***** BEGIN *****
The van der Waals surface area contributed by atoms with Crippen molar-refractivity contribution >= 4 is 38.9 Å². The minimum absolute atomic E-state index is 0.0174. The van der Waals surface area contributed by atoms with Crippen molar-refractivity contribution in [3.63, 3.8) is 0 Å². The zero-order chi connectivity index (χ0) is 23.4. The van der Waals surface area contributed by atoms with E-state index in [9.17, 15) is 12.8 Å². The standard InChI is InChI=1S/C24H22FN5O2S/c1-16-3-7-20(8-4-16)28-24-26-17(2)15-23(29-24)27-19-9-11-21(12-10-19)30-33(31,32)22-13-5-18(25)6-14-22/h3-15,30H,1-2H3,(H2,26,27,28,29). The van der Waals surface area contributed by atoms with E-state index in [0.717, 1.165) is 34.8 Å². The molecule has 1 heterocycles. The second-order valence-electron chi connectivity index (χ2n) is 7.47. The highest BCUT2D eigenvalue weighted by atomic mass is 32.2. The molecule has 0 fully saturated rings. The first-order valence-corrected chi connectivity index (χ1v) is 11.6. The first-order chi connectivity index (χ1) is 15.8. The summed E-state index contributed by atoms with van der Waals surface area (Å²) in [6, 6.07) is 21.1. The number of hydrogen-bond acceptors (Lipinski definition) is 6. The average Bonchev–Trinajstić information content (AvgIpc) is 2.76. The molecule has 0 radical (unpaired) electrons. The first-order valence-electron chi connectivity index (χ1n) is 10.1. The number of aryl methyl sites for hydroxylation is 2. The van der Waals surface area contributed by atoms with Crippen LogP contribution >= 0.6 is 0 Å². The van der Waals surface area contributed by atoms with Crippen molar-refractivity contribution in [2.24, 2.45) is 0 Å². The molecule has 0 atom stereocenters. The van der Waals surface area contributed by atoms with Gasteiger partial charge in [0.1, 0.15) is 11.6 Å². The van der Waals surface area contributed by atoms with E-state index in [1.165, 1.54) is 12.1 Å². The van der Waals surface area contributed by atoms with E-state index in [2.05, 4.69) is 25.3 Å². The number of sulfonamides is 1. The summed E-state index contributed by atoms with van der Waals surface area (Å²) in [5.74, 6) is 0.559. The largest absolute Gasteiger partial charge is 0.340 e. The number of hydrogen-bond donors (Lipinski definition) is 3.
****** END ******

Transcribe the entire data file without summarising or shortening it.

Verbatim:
The van der Waals surface area contributed by atoms with Crippen molar-refractivity contribution >= 4 is 38.9 Å². The minimum absolute atomic E-state index is 0.0174. The van der Waals surface area contributed by atoms with Crippen molar-refractivity contribution in [3.63, 3.8) is 0 Å². The zero-order chi connectivity index (χ0) is 23.4. The van der Waals surface area contributed by atoms with E-state index in [9.17, 15) is 12.8 Å². The standard InChI is InChI=1S/C24H22FN5O2S/c1-16-3-7-20(8-4-16)28-24-26-17(2)15-23(29-24)27-19-9-11-21(12-10-19)30-33(31,32)22-13-5-18(25)6-14-22/h3-15,30H,1-2H3,(H2,26,27,28,29). The van der Waals surface area contributed by atoms with E-state index in [0.717, 1.165) is 34.8 Å². The molecule has 1 heterocycles. The second-order valence-electron chi connectivity index (χ2n) is 7.47. The highest BCUT2D eigenvalue weighted by atomic mass is 32.2. The molecule has 0 fully saturated rings. The first-order valence-corrected chi connectivity index (χ1v) is 11.6. The first-order chi connectivity index (χ1) is 15.8. The summed E-state index contributed by atoms with van der Waals surface area (Å²) in [6, 6.07) is 21.1. The number of hydrogen-bond acceptors (Lipinski definition) is 6. The average Bonchev–Trinajstić information content (AvgIpc) is 2.76. The molecule has 0 radical (unpaired) electrons. The first-order valence-electron chi connectivity index (χ1n) is 10.1. The number of aryl methyl sites for hydroxylation is 2. The van der Waals surface area contributed by atoms with Crippen LogP contribution >= 0.6 is 0 Å². The van der Waals surface area contributed by atoms with Crippen molar-refractivity contribution in [2.24, 2.45) is 0 Å². The molecule has 0 atom stereocenters. The van der Waals surface area contributed by atoms with Gasteiger partial charge in [0.1, 0.15) is 11.6 Å². The van der Waals surface area contributed by atoms with E-state index in [1.165, 1.54) is 12.1 Å². The van der Waals surface area contributed by atoms with E-state index in [2.05, 4.69) is 25.3 Å². The number of sulfonamides is 1. The summed E-state index contributed by atoms with van der Waals surface area (Å²) in [5.74, 6) is 0.559. The largest absolute Gasteiger partial charge is 0.340 e. The number of hydrogen-bond donors (Lipinski definition) is 3.